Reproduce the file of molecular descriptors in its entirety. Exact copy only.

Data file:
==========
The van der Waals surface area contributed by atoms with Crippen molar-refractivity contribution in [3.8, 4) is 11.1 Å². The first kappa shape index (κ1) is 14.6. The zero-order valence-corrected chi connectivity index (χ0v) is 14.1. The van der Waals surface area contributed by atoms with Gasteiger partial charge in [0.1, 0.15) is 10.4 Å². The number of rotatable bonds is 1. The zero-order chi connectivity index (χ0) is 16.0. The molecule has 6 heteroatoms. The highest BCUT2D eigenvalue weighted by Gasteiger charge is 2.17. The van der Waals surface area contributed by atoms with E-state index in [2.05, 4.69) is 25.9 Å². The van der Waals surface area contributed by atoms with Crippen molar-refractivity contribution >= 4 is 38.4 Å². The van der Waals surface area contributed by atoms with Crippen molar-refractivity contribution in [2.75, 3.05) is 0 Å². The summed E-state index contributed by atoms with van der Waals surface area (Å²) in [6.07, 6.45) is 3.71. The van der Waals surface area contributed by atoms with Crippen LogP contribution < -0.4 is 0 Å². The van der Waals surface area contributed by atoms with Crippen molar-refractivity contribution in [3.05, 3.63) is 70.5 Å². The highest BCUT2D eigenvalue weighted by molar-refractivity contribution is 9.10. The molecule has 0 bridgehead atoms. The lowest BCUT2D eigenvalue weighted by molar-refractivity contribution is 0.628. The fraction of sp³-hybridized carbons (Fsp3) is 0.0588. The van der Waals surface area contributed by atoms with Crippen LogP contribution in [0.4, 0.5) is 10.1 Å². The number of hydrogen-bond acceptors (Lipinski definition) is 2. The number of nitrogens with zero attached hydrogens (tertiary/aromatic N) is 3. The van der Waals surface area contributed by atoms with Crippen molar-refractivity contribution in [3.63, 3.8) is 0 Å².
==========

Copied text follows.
The van der Waals surface area contributed by atoms with Crippen molar-refractivity contribution in [3.8, 4) is 11.1 Å². The first kappa shape index (κ1) is 14.6. The zero-order valence-corrected chi connectivity index (χ0v) is 14.1. The van der Waals surface area contributed by atoms with Gasteiger partial charge in [0.1, 0.15) is 10.4 Å². The number of rotatable bonds is 1. The zero-order chi connectivity index (χ0) is 16.0. The molecule has 6 heteroatoms. The highest BCUT2D eigenvalue weighted by Gasteiger charge is 2.17. The van der Waals surface area contributed by atoms with E-state index in [2.05, 4.69) is 25.9 Å². The van der Waals surface area contributed by atoms with Crippen molar-refractivity contribution >= 4 is 38.4 Å². The van der Waals surface area contributed by atoms with Crippen molar-refractivity contribution in [2.75, 3.05) is 0 Å². The summed E-state index contributed by atoms with van der Waals surface area (Å²) in [6.07, 6.45) is 3.71. The van der Waals surface area contributed by atoms with Crippen LogP contribution < -0.4 is 0 Å². The van der Waals surface area contributed by atoms with Crippen molar-refractivity contribution in [3.05, 3.63) is 70.5 Å². The highest BCUT2D eigenvalue weighted by molar-refractivity contribution is 9.10. The molecule has 0 bridgehead atoms. The lowest BCUT2D eigenvalue weighted by molar-refractivity contribution is 0.628. The fraction of sp³-hybridized carbons (Fsp3) is 0.0588. The van der Waals surface area contributed by atoms with Crippen LogP contribution in [0.4, 0.5) is 10.1 Å². The number of hydrogen-bond acceptors (Lipinski definition) is 2. The number of nitrogens with zero attached hydrogens (tertiary/aromatic N) is 3. The van der Waals surface area contributed by atoms with Crippen molar-refractivity contribution in [3.63, 3.8) is 0 Å².